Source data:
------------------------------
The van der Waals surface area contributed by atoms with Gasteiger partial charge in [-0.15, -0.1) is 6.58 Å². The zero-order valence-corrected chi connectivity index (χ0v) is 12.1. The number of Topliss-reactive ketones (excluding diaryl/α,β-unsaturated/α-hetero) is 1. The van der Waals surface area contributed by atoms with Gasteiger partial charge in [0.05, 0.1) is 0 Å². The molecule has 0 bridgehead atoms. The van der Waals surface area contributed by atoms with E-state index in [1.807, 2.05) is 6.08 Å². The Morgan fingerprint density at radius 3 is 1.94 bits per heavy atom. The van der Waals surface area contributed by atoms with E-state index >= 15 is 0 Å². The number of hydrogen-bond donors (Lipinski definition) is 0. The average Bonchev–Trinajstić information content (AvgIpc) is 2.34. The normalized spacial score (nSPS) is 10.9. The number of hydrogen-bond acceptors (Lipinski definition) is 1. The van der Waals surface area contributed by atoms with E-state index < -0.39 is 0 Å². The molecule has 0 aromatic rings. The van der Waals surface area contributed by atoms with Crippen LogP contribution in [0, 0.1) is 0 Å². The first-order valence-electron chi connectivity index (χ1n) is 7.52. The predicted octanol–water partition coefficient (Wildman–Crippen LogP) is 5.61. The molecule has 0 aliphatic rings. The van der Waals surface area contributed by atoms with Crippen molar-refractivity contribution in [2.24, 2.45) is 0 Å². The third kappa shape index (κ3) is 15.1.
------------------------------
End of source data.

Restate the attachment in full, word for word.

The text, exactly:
The van der Waals surface area contributed by atoms with Gasteiger partial charge in [-0.15, -0.1) is 6.58 Å². The zero-order valence-corrected chi connectivity index (χ0v) is 12.1. The number of Topliss-reactive ketones (excluding diaryl/α,β-unsaturated/α-hetero) is 1. The van der Waals surface area contributed by atoms with Gasteiger partial charge in [0.05, 0.1) is 0 Å². The molecule has 0 bridgehead atoms. The van der Waals surface area contributed by atoms with E-state index in [1.807, 2.05) is 6.08 Å². The Morgan fingerprint density at radius 3 is 1.94 bits per heavy atom. The van der Waals surface area contributed by atoms with E-state index >= 15 is 0 Å². The number of hydrogen-bond donors (Lipinski definition) is 0. The average Bonchev–Trinajstić information content (AvgIpc) is 2.34. The normalized spacial score (nSPS) is 10.9. The number of hydrogen-bond acceptors (Lipinski definition) is 1. The van der Waals surface area contributed by atoms with E-state index < -0.39 is 0 Å². The molecule has 0 aromatic rings. The van der Waals surface area contributed by atoms with Crippen LogP contribution in [0, 0.1) is 0 Å². The first-order valence-electron chi connectivity index (χ1n) is 7.52. The predicted octanol–water partition coefficient (Wildman–Crippen LogP) is 5.61. The molecule has 0 aliphatic rings. The van der Waals surface area contributed by atoms with Crippen molar-refractivity contribution in [2.24, 2.45) is 0 Å². The third kappa shape index (κ3) is 15.1.